HomeFree ArticleExclusive: Where Does The True Value Lie In NFTs?

Exclusive: Where Does The True Value Lie In NFTs?

Exclusive: Where Does The True Value Lie In NFTs?

In an interview with Ministry of Sport, Pickstar chief growth officer, Loren Renton, discussed the rise of Non-Fungible Tokens (NFTs) partnerships in sport and the opportunity ahead for brands and rightsholders.

Founded in 2017 by two former AFL athletes, James Begley and Matthew Pavlich as an online marketplace connecting brands and rightsholders interested in athlete NFTs, Pickstar, have recently announced a number of new partnerships across Australia, the UK, and the US, including several AFL players such as Gary Ablett Jr., and English Premier League players such as Luke Shaw and Andy Robertson.

Discussing the growth of NFTs and the role Pickstar has played, Renton said the broad coverage across Australia, the US, and the UK has been exciting.

“Pickstar have rapidly moved into the NFT space over the last five months,” Renton told Ministry of Sport.

“We’ve helped broker club-based deals involving club NFTs, club fan tokens, which are a form of NFTs as well that provides utility for fans to engage with clubs.

“We’ve brokered close to 40 talent including Olympians, world-class cricketers, boxers, MMA fighters, kickboxers, EPL players, AFL footballers, NRL players, the list goes on, and we’re still just getting started.

“We’ve been super busy and we’re working around the clock with our team across the UK, US and Australia super excited at the opportunity ahead and we couldn’t be more bullish on how exciting this is for a number of reasons,” he said.

When asked about the value of NFTs in sport and the opportunities for rightsholders and brands, Renton said basic human nature reveals the opportunities in NFTs.

“Through my travels and dealings in this space, there’s a huge education component across probably 99% of all of the parties that we bring these opportunities to,” Renton said.

“Once they understand and grasp the concept, it’s a really attractive proposition for a number of reasons.

“One is it’s a new revenue model for them, it’s a new way to engage fans, superfans and members from a team level.

“From an athlete perspective, it’s a great way to build revenue in perpetuity because it’s baked into a smart contract, in blockchain…

“The biggest question that comes out from most people that aren’t informed in it is why would someone buy this?

“Where does the value lie?

“You go back to the habits of humans, we use to collect beads, shells, animal teeth, and our ancestors loved to collect things for self-expression and expressing their identity, then it evolved into currency, something that had worth.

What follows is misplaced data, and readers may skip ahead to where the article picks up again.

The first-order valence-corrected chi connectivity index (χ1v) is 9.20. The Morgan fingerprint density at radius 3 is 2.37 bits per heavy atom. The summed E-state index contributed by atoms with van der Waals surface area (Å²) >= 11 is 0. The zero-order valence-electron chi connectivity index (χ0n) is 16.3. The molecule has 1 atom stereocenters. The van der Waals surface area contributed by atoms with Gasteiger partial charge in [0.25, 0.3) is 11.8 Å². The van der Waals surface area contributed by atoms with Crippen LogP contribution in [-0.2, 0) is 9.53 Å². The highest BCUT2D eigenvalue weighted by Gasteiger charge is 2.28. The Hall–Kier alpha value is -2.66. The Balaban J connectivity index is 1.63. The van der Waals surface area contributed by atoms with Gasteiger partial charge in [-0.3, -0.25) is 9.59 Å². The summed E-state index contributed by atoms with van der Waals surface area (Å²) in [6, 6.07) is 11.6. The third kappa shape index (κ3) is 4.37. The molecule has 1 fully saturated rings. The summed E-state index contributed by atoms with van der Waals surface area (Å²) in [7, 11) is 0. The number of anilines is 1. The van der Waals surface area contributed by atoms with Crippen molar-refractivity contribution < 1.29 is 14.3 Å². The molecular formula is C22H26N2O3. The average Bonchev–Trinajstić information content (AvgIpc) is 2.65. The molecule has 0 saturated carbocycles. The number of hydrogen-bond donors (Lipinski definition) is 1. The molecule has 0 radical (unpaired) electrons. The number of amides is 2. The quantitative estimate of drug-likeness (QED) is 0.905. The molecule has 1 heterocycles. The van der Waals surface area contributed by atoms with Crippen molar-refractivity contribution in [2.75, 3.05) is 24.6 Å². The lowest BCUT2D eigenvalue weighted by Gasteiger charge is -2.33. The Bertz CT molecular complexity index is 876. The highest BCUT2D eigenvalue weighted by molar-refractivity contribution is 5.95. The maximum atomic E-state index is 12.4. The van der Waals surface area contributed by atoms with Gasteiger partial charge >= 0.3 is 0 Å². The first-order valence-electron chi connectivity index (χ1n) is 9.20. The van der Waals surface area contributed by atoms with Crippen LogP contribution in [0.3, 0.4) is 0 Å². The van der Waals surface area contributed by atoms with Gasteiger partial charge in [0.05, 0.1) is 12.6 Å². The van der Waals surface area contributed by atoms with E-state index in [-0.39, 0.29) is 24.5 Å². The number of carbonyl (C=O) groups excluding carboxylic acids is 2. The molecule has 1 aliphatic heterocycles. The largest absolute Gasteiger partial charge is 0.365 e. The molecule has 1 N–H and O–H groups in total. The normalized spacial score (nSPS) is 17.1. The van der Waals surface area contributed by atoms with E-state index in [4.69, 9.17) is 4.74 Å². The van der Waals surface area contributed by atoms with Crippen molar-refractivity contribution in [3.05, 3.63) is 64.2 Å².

“Fundamentally, when you look at it, it was something that was easy to exchange, yes you could fake some of it, but others were difficult to fake and therein lies the value.

“Once you explain it’s really unique and once it’s minted through blockchain and the digital ledger, it can’t be undone, and it then becomes an asset that will live on forever.

“You take a digital creation, and back in the day you could share things like an image or video or music file and there’s no value in that because someone would create it and then it would be as easy as downloading and sharing it, but now you can turn it into something unique that can’t be replicated and its stored and validated and verified on the digital contract so you can check the authenticity of it as well.

“It leaves behind a legacy of revenue and the legacy of a story, and the format of NFTs are probably one of the most exciting in the sense you can stitch in audio, photos, footage, and you can create digital artwork and representations of something, and the rightsholder or athlete can talk about it in the NFT and that becomes a personalised memory and something that means something to that athlete that can be bought,” he said.

Providing advice for brands is a priority for Pickstar, according to Renton, who said: “Right now there’s a really fair advantage for brands in the sense those who get into it now can and can understand what it’s going to be like in the next couple of years, are going to be the ones who really get in there as a land grab and build a significant amount of branding equity.”

“But also engagement with their audience and members, and also the ability to bring in significant recurring revenue.

“They need to move fast; they don’t know where to go in a lot of cases and what the right strategy is.

“The next problem you’ve got is how does a brand or creator connect with the world’s best talent and rightsholders.

“Within the Pickstar Group, we have another business called VLAST, which serves clubs and rightsholders with a software platform and technology that puts commercial opportunities for collaborations, ambassadorships, and activations, including NFTs and fan tokens in front of them in real time and helps them get to market sooner.

“The next thing for us is to capitalise on the fact we understand it, we can offer advice, but its more so spreading the word we’ve got access too.

“We’ve got access to tens of thousands of athletes across Australia, the UK and the US, and for us its about making that known that if someone does have a play they want to make in their space, they can connect very quickly.

“The leader in that at the moment, when I’m looking at that and the ones who’ve succeeded in that, is Sportemon Go.

“They have a very robust strategy around NFTs and digital products with an application that allows people to come in with gamified components, fantasy sports, NFT marketplaces and all of these involve the ability to win NFTs.

“We’ve always stuck true to what we do, and that’s connect anyone who has an opportunity with high-profile talent and rightsholders,” Renton told Ministry of Sport.

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